Traumatic injuries of the central nervous system (CNS) affect millions of people worldwide, and they can lead to severely damaging consequences such as permanent disability and paralysis. Multiple factors can obstruct recovery after CNS injury. One of the most significant is the progressive neuronal death that follows the initial mechanical impact, leading to the loss of undamaged cells via a process termed secondary neurodegeneration. Efforts to define treatments that limit the spread of damage, while important, have been largely ineffectual owing to gaps in the mechanistic understanding that underlies the persisting neuronal cell death. Inflammation, with its influx of immune cells that occurs shortly after injury, has been associated with secondary neurodegeneration. However, the role of the immune system after CNS injury is far more complex. Studies have indicated that the immune response after CNS injury is detrimental, owing to immune cell-produced factors (e.g., pro-inflammatory cytokines, free radicals, neurotoxic glutamate) that worsen tissue damage. Our lab and others have also demonstrated the beneficial immune response that occurs after CNS injury, with the release of growth factors such as brain-derived growth factor (BDNF) and interleukin (IL-10) and the clearance of apoptotic and myelin debris by immune cells1–4. In this review, we first discuss the multifaceted roles of the immune system after CNS injury. We then speculate on how advancements in single-cell RNA technologies can dramatically change our understanding of the immune response, how the spinal cord meninges serve as an important site for hosting immunological processes critical for recovery, and how the origin of peripherally recruited immune cells impacts their function in the injured CNS.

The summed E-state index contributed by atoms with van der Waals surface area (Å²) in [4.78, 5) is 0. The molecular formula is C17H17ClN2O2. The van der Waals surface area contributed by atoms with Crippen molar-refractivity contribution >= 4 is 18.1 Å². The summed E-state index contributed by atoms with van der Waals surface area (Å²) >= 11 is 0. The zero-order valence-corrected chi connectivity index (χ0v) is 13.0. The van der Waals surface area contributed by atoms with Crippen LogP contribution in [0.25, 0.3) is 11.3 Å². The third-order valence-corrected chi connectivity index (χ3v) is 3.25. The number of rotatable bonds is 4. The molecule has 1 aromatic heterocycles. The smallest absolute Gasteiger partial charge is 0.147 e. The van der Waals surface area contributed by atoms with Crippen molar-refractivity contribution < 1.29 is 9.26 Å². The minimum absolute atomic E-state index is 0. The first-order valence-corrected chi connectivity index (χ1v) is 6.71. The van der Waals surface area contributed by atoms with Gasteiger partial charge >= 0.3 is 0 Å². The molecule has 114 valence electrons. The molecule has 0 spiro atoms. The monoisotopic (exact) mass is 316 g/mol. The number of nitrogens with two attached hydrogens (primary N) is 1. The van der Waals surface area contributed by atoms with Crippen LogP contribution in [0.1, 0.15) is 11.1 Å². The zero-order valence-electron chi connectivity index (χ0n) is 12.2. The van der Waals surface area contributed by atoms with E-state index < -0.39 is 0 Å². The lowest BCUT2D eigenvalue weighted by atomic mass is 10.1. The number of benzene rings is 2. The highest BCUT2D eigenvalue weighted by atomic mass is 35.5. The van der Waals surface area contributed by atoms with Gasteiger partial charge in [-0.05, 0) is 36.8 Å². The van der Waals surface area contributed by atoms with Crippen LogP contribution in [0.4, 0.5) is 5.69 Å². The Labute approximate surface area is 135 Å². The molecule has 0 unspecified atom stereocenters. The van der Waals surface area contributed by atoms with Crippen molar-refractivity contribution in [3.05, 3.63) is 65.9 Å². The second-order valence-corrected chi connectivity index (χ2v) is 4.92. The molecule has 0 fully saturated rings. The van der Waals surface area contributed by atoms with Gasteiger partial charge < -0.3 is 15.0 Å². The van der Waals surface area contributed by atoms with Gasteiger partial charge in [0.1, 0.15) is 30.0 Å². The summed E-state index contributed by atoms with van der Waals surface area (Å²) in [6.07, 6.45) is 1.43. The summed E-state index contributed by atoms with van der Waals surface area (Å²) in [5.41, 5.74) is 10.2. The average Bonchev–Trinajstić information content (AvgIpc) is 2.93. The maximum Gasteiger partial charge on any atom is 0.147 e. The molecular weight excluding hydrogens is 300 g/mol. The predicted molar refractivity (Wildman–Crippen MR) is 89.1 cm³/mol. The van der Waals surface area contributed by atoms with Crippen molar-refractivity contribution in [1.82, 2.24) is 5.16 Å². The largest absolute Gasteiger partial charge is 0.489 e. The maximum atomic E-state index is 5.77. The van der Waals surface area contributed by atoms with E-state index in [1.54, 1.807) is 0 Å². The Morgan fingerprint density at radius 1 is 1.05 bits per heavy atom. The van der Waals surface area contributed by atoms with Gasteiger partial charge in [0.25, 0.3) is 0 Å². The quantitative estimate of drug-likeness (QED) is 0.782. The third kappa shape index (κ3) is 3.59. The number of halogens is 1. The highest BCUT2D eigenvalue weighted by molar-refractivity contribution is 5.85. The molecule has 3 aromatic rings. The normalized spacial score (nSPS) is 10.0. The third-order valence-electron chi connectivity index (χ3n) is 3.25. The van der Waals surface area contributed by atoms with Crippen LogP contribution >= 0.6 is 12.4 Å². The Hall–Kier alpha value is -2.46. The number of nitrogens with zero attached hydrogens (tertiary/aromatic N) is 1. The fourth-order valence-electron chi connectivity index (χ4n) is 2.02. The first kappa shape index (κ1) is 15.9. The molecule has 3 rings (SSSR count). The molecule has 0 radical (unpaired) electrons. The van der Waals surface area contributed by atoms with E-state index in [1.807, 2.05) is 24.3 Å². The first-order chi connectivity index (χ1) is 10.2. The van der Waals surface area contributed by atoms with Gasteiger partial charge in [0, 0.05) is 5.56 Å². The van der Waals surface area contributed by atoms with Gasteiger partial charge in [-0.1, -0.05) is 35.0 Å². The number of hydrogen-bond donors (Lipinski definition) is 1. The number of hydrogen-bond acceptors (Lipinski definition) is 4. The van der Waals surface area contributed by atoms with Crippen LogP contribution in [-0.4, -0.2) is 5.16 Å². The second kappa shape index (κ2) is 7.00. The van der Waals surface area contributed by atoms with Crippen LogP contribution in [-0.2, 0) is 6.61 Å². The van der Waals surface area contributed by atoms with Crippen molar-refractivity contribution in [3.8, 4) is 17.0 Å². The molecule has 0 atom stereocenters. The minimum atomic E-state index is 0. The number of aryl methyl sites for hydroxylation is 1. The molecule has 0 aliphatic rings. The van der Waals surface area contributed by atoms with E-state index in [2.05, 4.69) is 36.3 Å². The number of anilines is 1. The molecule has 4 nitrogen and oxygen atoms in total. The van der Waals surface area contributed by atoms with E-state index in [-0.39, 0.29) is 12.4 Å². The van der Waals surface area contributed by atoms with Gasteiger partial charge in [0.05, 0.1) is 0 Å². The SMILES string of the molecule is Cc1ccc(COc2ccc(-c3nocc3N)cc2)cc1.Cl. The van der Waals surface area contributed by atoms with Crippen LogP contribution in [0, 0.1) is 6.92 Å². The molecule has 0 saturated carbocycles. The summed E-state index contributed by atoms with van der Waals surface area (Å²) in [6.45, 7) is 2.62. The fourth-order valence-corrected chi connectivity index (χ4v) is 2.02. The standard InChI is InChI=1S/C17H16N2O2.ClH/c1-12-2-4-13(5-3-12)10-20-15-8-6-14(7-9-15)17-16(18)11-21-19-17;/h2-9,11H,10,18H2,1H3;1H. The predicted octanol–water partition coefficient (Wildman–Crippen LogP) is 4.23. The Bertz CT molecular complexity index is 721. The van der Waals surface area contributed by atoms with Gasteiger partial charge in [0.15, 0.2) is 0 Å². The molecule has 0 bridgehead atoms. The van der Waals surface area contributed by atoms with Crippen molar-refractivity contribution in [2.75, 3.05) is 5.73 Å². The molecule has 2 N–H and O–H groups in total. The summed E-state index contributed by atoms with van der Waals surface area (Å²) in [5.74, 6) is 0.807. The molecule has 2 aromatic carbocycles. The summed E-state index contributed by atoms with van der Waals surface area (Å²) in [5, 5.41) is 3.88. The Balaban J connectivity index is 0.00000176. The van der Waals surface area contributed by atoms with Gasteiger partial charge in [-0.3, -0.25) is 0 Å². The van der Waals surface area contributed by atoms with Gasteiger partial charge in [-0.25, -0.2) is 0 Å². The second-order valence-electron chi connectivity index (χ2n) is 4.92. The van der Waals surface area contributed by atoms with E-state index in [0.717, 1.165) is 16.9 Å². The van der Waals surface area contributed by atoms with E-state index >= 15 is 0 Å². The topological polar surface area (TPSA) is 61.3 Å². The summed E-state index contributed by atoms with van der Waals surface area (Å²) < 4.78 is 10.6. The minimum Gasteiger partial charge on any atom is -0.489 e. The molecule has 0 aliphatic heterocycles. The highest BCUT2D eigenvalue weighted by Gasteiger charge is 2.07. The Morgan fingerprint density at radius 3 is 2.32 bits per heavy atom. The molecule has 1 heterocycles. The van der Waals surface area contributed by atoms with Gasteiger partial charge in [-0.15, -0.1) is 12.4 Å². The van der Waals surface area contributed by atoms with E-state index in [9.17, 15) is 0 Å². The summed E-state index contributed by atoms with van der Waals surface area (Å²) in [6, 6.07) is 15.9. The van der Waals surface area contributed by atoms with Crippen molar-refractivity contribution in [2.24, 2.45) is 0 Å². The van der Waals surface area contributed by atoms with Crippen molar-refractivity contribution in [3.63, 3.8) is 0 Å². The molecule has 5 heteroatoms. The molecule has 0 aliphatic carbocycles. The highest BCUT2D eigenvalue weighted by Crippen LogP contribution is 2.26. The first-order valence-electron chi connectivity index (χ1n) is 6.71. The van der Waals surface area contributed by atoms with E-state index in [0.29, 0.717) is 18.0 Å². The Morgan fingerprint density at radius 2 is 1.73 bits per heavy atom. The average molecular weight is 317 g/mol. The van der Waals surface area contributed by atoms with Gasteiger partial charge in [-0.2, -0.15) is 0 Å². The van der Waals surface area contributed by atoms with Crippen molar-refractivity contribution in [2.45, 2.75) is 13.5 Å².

Original languageEnglish
Article number101629
JournalSeminars in immunology
StatePublished - Jan 2022


  • CNS injury
  • Immune response
  • Meningeal lymphatic vessels
  • Meninges
  • Neuroimmunology
  • Spinal cord injury


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